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Clinic unites fans with names from the past

by Brian Compton

ROBERVAL, Quebec –
The Kraft Hockeyville festivities got underway on Sunday morning at Benoit Levesque Arena, where parents and children alike were treated to some great players of the past.

Former Buffalo Sabres forwards Richard Martin and Donald Audette – along with former Montreal Canadiens defenseman Gaston Gingras – put the blades back on to try to pass on their skills to youngsters who live in an area that is certainly passionate about the game.

Martin, who was taken with the fifth pick in the 1971 NHL Amateur Draft, was more than happy to oblige the citizens of Roberval after they won what has quickly become a prestigious award. While he’s lived in Buffalo for the past 37 years, the 57-year-old has not forgotten about his roots. And if he did, Roberval has brought him back to his youth.

“I think this is great,” Martin told after the morning session. “To just be here, you can see everybody’s really into it. There’s 11,000 people in this town, and I bet you there will be 20,000 when the Stanley Cup’s there. Everybody’s really excited. They’re all fired up. They put in a lot of hard work, and they ended up doing it.”

While the kids on the ice probably didn’t understand the magnitude of having players such as Martin and Audette to learn from, the parents certainly did. Most just stood in awe in the stands, realizing that their dream to be dubbed Hockeyville had officially come to fruition.

“It’s an opportunity that I’ll never get again,” said Roberval native Yoland Duchesne, while watching his eight-year-old son, Etienne, skate. “It’s a once-in-a-lifetime thing. It’s something I’ll always remember.”

Audette, who hung up the blades in 2004, played for the Sabres from 1991-98 and finished his career with 260 goals in 735 games. The Laval, Quebec, native is thrilled that the people of Roberval will be able to watch an NHL game at Benoit Levesque Arena on Tuesday, when the Canadiens meet the Sabres in exhibition action.

“In the Quebec area, where they lost the Nordiques, this is the closest they’ll get to the NHL players,” said Audette, referring to the Quebec franchise’s move to Denver, Colorado, in 1995. “That’s fun for them. This is perfect.”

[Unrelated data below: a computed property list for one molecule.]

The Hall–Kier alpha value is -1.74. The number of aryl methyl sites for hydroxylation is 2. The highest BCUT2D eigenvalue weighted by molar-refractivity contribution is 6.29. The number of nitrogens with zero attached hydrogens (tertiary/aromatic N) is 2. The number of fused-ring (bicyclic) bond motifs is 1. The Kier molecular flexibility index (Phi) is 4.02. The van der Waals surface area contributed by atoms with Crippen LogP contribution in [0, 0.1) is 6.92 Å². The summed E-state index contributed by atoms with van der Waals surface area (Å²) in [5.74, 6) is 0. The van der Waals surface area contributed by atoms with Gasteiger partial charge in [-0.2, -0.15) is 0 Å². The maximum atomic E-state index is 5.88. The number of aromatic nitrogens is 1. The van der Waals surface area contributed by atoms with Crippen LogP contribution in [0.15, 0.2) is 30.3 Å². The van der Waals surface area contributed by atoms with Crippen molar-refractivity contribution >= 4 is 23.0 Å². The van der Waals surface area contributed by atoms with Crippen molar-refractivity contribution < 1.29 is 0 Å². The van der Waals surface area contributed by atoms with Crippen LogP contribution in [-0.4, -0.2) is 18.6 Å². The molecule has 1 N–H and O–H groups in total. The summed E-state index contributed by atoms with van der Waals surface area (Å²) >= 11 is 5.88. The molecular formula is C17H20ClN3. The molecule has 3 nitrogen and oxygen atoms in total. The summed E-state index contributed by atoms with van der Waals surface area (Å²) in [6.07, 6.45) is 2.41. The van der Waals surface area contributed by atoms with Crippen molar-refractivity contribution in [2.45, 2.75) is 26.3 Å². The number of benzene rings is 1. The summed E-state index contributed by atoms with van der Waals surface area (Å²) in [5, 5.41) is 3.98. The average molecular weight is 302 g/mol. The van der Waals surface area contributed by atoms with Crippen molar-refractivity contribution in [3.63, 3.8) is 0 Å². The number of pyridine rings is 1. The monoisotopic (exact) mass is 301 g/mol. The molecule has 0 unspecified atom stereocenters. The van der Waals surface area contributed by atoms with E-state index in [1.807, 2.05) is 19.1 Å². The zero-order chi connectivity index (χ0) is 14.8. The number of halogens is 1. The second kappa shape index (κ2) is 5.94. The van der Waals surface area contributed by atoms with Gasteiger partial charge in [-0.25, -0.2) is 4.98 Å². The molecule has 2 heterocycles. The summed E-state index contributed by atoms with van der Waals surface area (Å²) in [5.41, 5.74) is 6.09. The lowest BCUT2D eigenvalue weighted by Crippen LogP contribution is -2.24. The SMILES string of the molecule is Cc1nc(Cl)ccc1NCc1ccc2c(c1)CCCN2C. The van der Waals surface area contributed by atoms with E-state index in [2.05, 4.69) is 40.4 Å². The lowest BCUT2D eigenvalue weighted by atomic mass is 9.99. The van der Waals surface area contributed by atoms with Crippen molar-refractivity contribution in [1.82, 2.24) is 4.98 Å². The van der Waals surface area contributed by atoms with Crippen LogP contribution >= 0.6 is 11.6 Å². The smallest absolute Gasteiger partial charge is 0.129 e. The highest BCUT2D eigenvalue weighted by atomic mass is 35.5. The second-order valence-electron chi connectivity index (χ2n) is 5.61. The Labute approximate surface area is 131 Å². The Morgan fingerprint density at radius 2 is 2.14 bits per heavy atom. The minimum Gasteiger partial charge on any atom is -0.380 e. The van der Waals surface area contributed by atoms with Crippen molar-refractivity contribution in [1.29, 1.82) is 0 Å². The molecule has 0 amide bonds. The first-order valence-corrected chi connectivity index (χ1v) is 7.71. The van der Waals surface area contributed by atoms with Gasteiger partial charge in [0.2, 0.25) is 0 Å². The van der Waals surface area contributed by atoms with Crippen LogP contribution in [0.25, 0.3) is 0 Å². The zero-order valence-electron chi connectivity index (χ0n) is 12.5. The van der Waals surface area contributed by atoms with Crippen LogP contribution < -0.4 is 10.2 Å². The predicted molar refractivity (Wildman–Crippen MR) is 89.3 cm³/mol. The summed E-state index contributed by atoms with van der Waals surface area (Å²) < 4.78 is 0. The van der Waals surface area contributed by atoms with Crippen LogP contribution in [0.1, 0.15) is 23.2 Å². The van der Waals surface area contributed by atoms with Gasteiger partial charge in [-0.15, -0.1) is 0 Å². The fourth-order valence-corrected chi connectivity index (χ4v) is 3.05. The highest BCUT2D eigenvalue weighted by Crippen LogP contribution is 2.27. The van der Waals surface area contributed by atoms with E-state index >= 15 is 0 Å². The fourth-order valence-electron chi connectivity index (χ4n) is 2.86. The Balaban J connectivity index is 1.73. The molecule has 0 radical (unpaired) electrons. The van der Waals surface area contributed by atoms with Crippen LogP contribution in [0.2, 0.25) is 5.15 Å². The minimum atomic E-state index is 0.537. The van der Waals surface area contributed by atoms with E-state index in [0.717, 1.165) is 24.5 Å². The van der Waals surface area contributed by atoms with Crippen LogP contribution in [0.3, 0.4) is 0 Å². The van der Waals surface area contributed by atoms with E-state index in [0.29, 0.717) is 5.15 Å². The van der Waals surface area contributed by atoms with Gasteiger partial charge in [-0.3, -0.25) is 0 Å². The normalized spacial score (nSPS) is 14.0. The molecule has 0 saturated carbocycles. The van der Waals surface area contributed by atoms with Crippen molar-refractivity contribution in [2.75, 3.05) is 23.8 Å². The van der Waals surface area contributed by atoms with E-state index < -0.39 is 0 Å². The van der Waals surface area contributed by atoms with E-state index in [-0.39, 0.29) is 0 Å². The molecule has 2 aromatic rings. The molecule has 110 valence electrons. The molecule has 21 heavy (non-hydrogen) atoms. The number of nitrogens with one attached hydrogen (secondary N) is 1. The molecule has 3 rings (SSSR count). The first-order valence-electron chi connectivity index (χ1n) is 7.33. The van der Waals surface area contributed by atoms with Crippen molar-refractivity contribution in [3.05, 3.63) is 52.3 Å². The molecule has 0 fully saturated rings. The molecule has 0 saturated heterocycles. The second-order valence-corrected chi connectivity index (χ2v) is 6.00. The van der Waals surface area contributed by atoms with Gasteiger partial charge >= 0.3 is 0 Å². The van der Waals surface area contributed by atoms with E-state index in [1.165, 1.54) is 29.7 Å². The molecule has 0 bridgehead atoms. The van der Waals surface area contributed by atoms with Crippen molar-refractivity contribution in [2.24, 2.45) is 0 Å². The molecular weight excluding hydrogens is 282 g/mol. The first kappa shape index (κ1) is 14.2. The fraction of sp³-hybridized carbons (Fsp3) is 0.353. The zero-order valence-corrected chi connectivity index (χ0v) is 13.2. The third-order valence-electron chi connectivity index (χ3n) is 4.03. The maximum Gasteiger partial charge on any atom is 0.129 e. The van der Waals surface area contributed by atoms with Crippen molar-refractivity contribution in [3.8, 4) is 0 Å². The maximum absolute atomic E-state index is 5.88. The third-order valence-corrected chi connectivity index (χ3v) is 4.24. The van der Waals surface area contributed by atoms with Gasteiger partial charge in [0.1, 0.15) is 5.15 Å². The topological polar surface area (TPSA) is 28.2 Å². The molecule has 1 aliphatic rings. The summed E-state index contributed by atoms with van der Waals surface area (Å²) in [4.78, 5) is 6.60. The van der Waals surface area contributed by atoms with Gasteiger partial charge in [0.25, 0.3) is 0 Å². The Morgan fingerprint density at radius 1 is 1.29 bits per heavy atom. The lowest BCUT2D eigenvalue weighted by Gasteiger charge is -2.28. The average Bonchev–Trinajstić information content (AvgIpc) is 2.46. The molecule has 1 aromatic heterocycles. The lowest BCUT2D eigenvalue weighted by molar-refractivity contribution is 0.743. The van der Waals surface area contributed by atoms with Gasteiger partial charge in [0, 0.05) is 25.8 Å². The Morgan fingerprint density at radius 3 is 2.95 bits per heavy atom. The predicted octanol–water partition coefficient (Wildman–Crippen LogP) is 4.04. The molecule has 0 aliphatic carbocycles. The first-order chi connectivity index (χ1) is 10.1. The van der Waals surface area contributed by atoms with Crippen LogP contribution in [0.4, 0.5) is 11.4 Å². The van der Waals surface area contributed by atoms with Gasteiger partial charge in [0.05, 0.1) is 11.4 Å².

Since the arena can only hold about 1,200 people, the game will be broadcast live in the facility’s parking lot. The city believes anywhere from 8-10,000 people will show up to watch.

One of Roberval’s own who plans to watch outside is Pascal Girard, who says he is giving his ticket to a young player who lives on the outskirts of town. Many of Tuesday night’s tickets went to kids who live and play in Roberval.

Duchesne is in the same boat.

“My son has a ticket because he plays here, but I can’t come,” he said. “I have to watch it on TV, but my family is excited.”

Nonetheless, Sunday morning was good enough for Girard, who watched his son, Xavier, learn from a couple of greats.

“My son’s excited, but he doesn’t really know who the players are like I do,” Girard gushed. “I used to watch Audette all the time. But he’s really excited about the game. He has to get his hat and jersey signed, so he looks really good.”

Martin looked really good on the ice, and one would have never known he played his last NHL game in 1981, when a knee injury ended his career prematurely. He even admitted it had been a while since he had been on the ice. It would have been ever longer had he not received an invitation to Roberval.

"My son's excited, but he doesn't really know who the players are like I do. I used to watch [Donald] Audette all the time. But he's really excited about the game. He has to get his hat and jersey signed, so he looks really good."
-- Pascal Girard, Roberval resident

“I hadn’t been on skates in about a year and a half,” Martin said. “I had to get my skates sharpened, they were so rusted. I watched some of Hockey Night In Canada, and they showed what was going on, and I was like, ‘What the heck is that?’ And then I got a call about a month ago, and they said they wanted me to go Roberval. I said, ‘Why not?’ We went out last night and met a lot of the local people, and just had a great reception. The people are very friendly and they’re all excited.”

As they should be. Not only will they host an NHL game on Tuesday night, but the town should also receive an economic boon as tourists and media have packed the city in anticipation of this very special event.

“We’ve got a pretty busy schedule, but it’s fun for the people,” Audette said. “It’s a big happening and it’s bringing a lot to the community. They’re very nice people.”

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